However, to work at all, pastiche must be done well. Writing it successfully demands a deep literary understanding.  Just to check my instincts about this book, I reread the opening pages of, next to Mary Shelley, the other great peak of nineteenth century gothic writing, Bram Stoker’s Dracula, that bewildering mixture of genius and prejudice.  Jonathan Harker’s account of his journey to and escape from Dracula’s castle, with its peculiar first-person tension between paranoid dread and detached exactitude of observation, is echoed with great force in Professor Marchbanks’s opening account. And more: Stoker’s novel is a complex construction of multiple viewpoints: diaries, letters, articles, newspaper reports, reminiscent accounts, all maintaining the hectic pace without sacrificing his eye for detail.  Cheshire’s method, though on a much smaller scale, is very similar and has the same effect.

So the Victorian horror/crime/supernatural novel lives on.  The Quickening and Pietra, both by Mari Biella,  are good examples, as are Susan Hill’s ghost stories, Eleanor Updale’s Montmorency novels and Philip Pullman’s Sally Lockhart series. These are all very fine writers; in their hands, pastiche is more than imitation, more even than homage. It’s a living tradition with a lot more mileage left in it.  The Frankenstein Inheritance is a great addition to a genre which won't die quietly.

The Frankenstein Inheritance is available on Kindle and also as a paperback published independently by Simon Cheshire:  ISBN 978 095650495            

Thursday, 28 April 2016

Reindeer Moon by Elizabeth Marshall Thomas - reviewed by Karen Bush

This is a great example of just why it's worthwhile reviewing books - to share the ones we've enjoyed ourselves with other people! I'd never have come across this one if it hadn't been for a thumbs-up on it from fellow Authors Electric author and no mean story-teller herself, Susan Price ... and it's terrific, it really is. It's not available as an ebook, but it really should be - but you can still buy it in its paper incarnation. 
I was a little wary of it at first when I saw that my copy had 'For everyone who loved The Clan Of The Cave Bear' emblazoned across the front. For starters I think it's an insult to both authors (for a variety of reasons which I won't go into here, but will save for a future blog post) when publishers resort to this sort of thing ... and in my experience, more often than not I end up being disappointed and inclined to steer clear of other books with similar pronouncements.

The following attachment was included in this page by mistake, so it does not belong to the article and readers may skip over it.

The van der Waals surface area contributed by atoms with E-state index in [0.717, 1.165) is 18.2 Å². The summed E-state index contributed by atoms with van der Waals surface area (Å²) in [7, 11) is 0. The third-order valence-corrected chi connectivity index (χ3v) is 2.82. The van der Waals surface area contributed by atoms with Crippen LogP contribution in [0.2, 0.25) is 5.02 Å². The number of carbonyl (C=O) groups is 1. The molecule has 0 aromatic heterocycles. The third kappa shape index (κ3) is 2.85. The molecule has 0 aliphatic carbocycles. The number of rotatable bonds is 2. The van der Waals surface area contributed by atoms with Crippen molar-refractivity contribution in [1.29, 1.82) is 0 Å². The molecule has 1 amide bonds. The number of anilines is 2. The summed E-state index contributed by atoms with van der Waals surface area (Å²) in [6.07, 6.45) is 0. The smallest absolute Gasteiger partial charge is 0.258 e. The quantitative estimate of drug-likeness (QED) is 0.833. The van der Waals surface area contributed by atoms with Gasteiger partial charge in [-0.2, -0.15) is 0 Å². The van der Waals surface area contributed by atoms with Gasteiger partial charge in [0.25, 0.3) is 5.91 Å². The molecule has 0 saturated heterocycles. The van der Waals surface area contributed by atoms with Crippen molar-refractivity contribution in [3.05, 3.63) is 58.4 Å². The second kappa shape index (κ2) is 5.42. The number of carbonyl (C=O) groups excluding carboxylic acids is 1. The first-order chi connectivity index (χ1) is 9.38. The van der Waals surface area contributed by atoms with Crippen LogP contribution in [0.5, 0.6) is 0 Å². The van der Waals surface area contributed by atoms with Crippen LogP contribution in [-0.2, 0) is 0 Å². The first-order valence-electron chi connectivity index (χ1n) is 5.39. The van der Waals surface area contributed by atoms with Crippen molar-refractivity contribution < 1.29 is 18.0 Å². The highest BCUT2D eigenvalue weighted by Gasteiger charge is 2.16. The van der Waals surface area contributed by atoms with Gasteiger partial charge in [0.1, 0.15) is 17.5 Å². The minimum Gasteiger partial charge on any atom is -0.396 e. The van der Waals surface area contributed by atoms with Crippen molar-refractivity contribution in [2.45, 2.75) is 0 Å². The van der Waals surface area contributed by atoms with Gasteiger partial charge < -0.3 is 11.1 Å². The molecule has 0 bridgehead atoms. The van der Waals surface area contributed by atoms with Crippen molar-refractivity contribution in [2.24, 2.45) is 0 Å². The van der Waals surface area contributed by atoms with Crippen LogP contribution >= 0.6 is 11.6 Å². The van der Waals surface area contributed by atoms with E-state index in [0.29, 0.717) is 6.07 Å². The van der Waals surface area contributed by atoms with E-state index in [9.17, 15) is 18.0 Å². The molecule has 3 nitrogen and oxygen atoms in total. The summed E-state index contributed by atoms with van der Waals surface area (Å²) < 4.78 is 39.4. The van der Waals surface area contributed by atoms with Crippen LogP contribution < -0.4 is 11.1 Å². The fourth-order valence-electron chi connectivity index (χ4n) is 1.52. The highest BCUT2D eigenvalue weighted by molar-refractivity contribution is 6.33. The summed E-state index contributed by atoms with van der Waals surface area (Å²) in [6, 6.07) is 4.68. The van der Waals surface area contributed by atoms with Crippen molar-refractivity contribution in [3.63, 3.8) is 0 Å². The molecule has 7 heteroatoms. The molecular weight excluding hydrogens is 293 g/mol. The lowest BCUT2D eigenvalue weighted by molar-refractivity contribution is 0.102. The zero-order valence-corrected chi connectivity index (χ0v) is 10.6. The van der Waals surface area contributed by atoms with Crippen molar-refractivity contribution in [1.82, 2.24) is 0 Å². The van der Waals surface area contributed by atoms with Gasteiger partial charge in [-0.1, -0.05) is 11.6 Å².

I was anything but disappointed in this though: yes, like Clan of the Cave Bear it is set in the Ice Age and tells the story of a young girl and her extended family. At that point the similarity ends - and for my money, I think this is a far superior tale. Nothing really momentous happens - Yanan doesn't invent spear throwers, tame wild animals (although there is a fascinating episode involving wolves and a nod to roots of early domestication), or become a brilliant flint knapper, sling-shotter, and general all-round one-woman survival expert. In fact this book points up just how difficult and tenuous survival was, and how absolutely reliant on group co-operation: yet at the same time, narrator Yanan is still a teenager that every modern teenager will be able to identify with despite a time difference of twenty thousand years.
This may sound as though its a bit dull - but it is anything but. This is one of those rare books that without the need to throw huge events and actions onto every other page, keeps you absolutely riveted to it. It's a terrific book, as I said. And yes, if you liked Clan of the Cave Bear you'll probably like this too. And quite possibly, as I did, like it even more ...